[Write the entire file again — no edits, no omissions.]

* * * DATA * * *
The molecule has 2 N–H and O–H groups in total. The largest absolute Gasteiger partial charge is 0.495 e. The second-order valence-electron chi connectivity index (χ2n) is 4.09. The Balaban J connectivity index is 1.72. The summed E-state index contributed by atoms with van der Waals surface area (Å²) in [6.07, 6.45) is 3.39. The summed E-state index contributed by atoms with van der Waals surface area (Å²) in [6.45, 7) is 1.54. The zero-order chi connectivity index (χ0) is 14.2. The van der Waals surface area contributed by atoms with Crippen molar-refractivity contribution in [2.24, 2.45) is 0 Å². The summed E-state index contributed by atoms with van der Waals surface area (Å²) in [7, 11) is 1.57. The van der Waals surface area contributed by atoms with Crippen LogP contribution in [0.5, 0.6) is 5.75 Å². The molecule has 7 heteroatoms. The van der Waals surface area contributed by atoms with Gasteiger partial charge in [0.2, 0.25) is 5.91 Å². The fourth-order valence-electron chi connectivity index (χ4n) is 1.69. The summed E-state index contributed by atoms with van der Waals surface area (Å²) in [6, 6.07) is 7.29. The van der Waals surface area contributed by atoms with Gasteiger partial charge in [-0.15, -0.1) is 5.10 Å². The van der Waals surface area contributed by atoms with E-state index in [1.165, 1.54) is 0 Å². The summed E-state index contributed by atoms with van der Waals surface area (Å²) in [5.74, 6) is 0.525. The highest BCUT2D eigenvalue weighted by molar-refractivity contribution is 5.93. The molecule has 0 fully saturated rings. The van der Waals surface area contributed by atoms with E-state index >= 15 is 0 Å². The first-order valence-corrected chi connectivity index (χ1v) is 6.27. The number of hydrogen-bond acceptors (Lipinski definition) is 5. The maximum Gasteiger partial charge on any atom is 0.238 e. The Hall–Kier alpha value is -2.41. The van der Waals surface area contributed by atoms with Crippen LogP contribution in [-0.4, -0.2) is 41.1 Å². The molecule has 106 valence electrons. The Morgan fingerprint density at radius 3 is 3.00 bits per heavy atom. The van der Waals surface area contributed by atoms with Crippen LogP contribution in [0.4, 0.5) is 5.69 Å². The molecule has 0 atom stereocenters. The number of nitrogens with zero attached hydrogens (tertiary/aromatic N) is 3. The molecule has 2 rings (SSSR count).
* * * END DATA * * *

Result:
The molecule has 2 N–H and O–H groups in total. The largest absolute Gasteiger partial charge is 0.495 e. The second-order valence-electron chi connectivity index (χ2n) is 4.09. The Balaban J connectivity index is 1.72. The summed E-state index contributed by atoms with van der Waals surface area (Å²) in [6.07, 6.45) is 3.39. The summed E-state index contributed by atoms with van der Waals surface area (Å²) in [6.45, 7) is 1.54. The zero-order chi connectivity index (χ0) is 14.2. The van der Waals surface area contributed by atoms with Crippen molar-refractivity contribution in [2.24, 2.45) is 0 Å². The summed E-state index contributed by atoms with van der Waals surface area (Å²) in [7, 11) is 1.57. The van der Waals surface area contributed by atoms with Crippen LogP contribution in [0.5, 0.6) is 5.75 Å². The molecule has 7 heteroatoms. The van der Waals surface area contributed by atoms with Gasteiger partial charge in [0.2, 0.25) is 5.91 Å². The fourth-order valence-electron chi connectivity index (χ4n) is 1.69. The summed E-state index contributed by atoms with van der Waals surface area (Å²) in [6, 6.07) is 7.29. The van der Waals surface area contributed by atoms with Gasteiger partial charge in [-0.15, -0.1) is 5.10 Å². The van der Waals surface area contributed by atoms with E-state index in [1.165, 1.54) is 0 Å². The summed E-state index contributed by atoms with van der Waals surface area (Å²) in [5.74, 6) is 0.525. The highest BCUT2D eigenvalue weighted by molar-refractivity contribution is 5.93. The molecule has 0 fully saturated rings. The van der Waals surface area contributed by atoms with E-state index >= 15 is 0 Å². The first-order valence-corrected chi connectivity index (χ1v) is 6.27. The number of hydrogen-bond acceptors (Lipinski definition) is 5. The maximum Gasteiger partial charge on any atom is 0.238 e. The Hall–Kier alpha value is -2.41. The van der Waals surface area contributed by atoms with Crippen LogP contribution in [-0.4, -0.2) is 41.1 Å². The molecule has 106 valence electrons. The Morgan fingerprint density at radius 3 is 3.00 bits per heavy atom. The van der Waals surface area contributed by atoms with Crippen LogP contribution in [0.4, 0.5) is 5.69 Å². The molecule has 0 atom stereocenters. The number of nitrogens with zero attached hydrogens (tertiary/aromatic N) is 3. The molecule has 2 rings (SSSR count).